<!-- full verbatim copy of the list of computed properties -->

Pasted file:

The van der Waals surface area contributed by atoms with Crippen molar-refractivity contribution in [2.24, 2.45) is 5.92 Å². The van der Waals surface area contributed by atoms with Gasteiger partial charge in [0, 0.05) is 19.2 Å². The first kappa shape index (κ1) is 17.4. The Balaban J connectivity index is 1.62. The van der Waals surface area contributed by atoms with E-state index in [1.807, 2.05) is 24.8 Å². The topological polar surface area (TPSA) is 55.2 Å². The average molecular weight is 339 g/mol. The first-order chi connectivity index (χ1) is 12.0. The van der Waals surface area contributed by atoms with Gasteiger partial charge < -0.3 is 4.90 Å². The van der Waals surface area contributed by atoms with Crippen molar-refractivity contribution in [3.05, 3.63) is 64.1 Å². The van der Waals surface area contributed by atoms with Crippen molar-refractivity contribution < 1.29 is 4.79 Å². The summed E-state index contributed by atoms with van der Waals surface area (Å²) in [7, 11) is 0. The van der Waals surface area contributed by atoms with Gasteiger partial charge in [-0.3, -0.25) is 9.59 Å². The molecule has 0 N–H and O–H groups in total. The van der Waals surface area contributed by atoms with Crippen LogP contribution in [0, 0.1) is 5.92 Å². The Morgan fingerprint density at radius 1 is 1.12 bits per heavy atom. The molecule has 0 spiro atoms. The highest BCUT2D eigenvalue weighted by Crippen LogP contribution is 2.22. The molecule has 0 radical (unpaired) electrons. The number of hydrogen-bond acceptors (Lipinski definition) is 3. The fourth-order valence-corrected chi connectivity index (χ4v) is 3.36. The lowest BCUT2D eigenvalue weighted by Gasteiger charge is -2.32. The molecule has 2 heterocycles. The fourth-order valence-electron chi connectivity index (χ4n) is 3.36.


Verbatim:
The van der Waals surface area contributed by atoms with Crippen molar-refractivity contribution in [2.24, 2.45) is 5.92 Å². The van der Waals surface area contributed by atoms with Gasteiger partial charge in [0, 0.05) is 19.2 Å². The first kappa shape index (κ1) is 17.4. The Balaban J connectivity index is 1.62. The van der Waals surface area contributed by atoms with E-state index in [1.807, 2.05) is 24.8 Å². The topological polar surface area (TPSA) is 55.2 Å². The average molecular weight is 339 g/mol. The first-order chi connectivity index (χ1) is 12.0. The van der Waals surface area contributed by atoms with Gasteiger partial charge < -0.3 is 4.90 Å². The van der Waals surface area contributed by atoms with Crippen molar-refractivity contribution in [3.05, 3.63) is 64.1 Å². The van der Waals surface area contributed by atoms with Crippen molar-refractivity contribution < 1.29 is 4.79 Å². The summed E-state index contributed by atoms with van der Waals surface area (Å²) in [7, 11) is 0. The van der Waals surface area contributed by atoms with Gasteiger partial charge in [-0.3, -0.25) is 9.59 Å². The molecule has 0 N–H and O–H groups in total. The van der Waals surface area contributed by atoms with Crippen LogP contribution in [0, 0.1) is 5.92 Å². The Morgan fingerprint density at radius 1 is 1.12 bits per heavy atom. The molecule has 0 spiro atoms. The highest BCUT2D eigenvalue weighted by Crippen LogP contribution is 2.22. The molecule has 0 radical (unpaired) electrons. The number of hydrogen-bond acceptors (Lipinski definition) is 3. The fourth-order valence-corrected chi connectivity index (χ4v) is 3.36. The lowest BCUT2D eigenvalue weighted by Gasteiger charge is -2.32. The molecule has 2 heterocycles. The fourth-order valence-electron chi connectivity index (χ4n) is 3.36.